Being patient with myself, I notice and remain curious about this voice. I share this frustration with a trusted friend. And when another friend serendipitously asked me “did you just come from writing?” and I instinctually said “yes” (even though I hadn’t) I then found myself writing for the first time later that day, and really enjoying my experience.

“This curiosity allowed me to approach writing like an old friend. Curious and gentle. Open and present.”

dedicated practices remain alive, even while seemingly dormant

By remaining curious about the call to do more, or the negative energy around doing less, I’m allowing myself time to be with what is.

Breathe in the “isness” of now. Sense the aliveness all around. Notice any calling to change what is. Release attachment to judgements of good or bad. This is the practice.

Showing up.

Showing up is important.
Not only showing up for other people,
but showing up for yourself.

Lately, I’ve been showing up for myself
by sharing my ideas.
By embracing the inevitable vulnerability of sharing
something personal–your art–
in a way that is open for public critique.

Preparing for a presentation to an international audience of
experts on theory, methods, and mathematics education research,
I found myself fastidiously creating an extra set of slides with my notes
ready for the inevitable disaster of a failed presentation.

Yet in walking to dinner the night before my talk,
I just started giving my talk – no slides, no notes,
I already knew it by heart.

So in showing up for myself, it was a matter of perspective.
I believe in my potential to share ideas in insightful ways.
It’s important to notice when our inner voice of doubt might
hamper an inner seed of creativity and expressive confidence.

It’s important to notice and to remain curious.

Another way I have been showing up for myself is in noticing the inner critique.
Sometimes the voice over shadows my presence — work more, do yoga in a studio, plan better, be more social, connect with others, buy a gift for the person you love, read that article, …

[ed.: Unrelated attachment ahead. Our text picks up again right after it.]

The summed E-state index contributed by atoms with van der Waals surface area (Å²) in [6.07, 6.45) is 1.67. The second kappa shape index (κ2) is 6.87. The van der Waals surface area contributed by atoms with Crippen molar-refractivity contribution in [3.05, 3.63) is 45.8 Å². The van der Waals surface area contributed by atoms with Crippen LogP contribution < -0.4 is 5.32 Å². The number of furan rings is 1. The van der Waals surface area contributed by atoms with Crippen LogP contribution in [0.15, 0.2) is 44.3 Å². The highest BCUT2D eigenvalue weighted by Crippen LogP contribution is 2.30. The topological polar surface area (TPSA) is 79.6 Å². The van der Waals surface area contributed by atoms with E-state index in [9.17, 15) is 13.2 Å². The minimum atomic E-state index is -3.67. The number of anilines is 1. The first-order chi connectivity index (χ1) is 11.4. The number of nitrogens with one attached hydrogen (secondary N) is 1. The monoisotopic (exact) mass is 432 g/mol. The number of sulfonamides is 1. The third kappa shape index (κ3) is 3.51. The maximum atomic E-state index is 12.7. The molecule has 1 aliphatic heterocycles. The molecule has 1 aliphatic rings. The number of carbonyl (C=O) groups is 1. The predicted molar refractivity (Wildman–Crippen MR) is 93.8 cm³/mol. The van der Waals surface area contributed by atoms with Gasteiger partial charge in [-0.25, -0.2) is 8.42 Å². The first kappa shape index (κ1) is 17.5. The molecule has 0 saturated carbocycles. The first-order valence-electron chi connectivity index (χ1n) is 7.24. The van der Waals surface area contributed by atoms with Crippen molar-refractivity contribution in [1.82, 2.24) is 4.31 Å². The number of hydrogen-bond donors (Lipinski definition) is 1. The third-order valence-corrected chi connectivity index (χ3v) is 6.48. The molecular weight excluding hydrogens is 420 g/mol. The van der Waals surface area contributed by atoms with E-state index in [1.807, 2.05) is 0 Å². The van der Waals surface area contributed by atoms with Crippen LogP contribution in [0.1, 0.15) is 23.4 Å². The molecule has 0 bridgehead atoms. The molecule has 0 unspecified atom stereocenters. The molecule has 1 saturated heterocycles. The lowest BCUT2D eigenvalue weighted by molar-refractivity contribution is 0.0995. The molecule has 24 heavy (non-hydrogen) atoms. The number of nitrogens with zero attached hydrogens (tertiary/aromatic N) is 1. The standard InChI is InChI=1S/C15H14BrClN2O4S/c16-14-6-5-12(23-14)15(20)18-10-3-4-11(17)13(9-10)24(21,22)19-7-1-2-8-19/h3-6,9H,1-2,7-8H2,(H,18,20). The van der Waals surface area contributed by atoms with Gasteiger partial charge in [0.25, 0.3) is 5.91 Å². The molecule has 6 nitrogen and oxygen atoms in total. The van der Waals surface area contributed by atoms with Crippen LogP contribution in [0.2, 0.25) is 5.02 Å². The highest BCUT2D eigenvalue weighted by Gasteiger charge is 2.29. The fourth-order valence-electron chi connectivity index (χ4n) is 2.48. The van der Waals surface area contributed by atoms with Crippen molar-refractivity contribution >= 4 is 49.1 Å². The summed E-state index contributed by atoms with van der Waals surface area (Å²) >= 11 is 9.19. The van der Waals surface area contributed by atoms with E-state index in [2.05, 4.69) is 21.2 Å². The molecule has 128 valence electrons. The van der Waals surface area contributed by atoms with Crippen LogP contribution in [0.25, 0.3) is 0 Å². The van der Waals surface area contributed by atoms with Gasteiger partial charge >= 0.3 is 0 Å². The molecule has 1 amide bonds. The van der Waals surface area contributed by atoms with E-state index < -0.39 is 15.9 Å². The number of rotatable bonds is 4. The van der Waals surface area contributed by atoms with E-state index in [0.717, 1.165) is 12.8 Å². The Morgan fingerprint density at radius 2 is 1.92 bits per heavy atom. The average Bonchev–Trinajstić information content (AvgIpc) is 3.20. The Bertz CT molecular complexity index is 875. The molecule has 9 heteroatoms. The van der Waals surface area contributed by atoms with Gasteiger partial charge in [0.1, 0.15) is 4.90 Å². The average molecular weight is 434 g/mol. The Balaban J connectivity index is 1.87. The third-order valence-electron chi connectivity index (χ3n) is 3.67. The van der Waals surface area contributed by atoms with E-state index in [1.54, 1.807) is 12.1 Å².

In noticing this inner voice, I can learn to not judge it, but simply welcome it, and remain curious.

From this place of curiosity…

I can practice yoga at home – without the “guilt” of it not being “good enough” because I’m not at a yoga studio.

I can write freely because I want to, not because I’m afraid of the consequences of not writing, or the judgement of others because of my choices.

I can take time to be at home, alone, without a social agenda and that is OK. Not every minute needs to be fixed and focused on goal-directed activity or socialization. It is OK to allow for free time to fluidly move in and out of tasks and to dos.

In learning to show up for myself, I am more attuned to showing up for others as well.


Gazing out a window.

The ability to gaze out a window.
To see onto a world, to impose meaning on it.
Is such a gift.
I cherish this gift, and position myself throughout the day to
have as much exposure as possible to nature and the outside world.

As a scholar and teacher I write and engage in indoor spaces.
I have the ability to shut the door to my office and not see the light of day.
Yet I find myself yearning for something more.

I’m learning to listen to  my anxieties.
To notice when I am tense.
Being gentle with myself I ask, what is it that is unsettling at this moment?
More often than not I learn that one or more of my basic needs are not met.

I am hungry.
I am thirsty.
I need to move.
I need to be connected to nature.

In winter months connection to nature means take a walk outdoors, however briefly, to fully experience and breath in fresh air.
It means sitting near a window and gazing lovingly at the outside world.
Its like living in a snow globe that I never have to leave.

Today is yet another reminder to be gentle.
To engage in routines that support my well-being.
To prioritize my health.
And to be grateful for the opportunity to live well.

Learning to listen.

Learning to listen.
To a calling, deep inside.
Turning inward to notice.
No longer hidden–
A desire to connect.
With higher purpose.

Through expression.
Through teaching.
Through silence.
Through sleep.

My dreams bring visions of
translations of Sanskrit verses
Yet here I am–awakened to the sounds of babes
Crying, whining, cajoling me back to awareness.
A reality a dream in and of itself.

Reaching out, reaching in.
Reflecting on photos and moments frozen in time.
Brings me back–transcending time and space
To inspire myself to do it again.

Grounded in the Earth
a homecoming.
Grounded in practices of expression.
Protecting ideas while playing the game.

Targeting “low hanging fruit”
While keeping an eye on stars in the sky
Dreams that will only come to light
The more I allow myself to feed them and
Help them grow

Wrestling between states of contemplation
Work, activity, doing
States of non-doing and
free space are few and far between

Wondering what drives me
Pulled in seemingly disparate directions
Yet alive and well,
I turn inward, to feel the flame burning
bright from within
An aliveness that no one–
not even my own inner critic–
can squelch.

Here now.
I listen.
Always learning.
Learning to listen.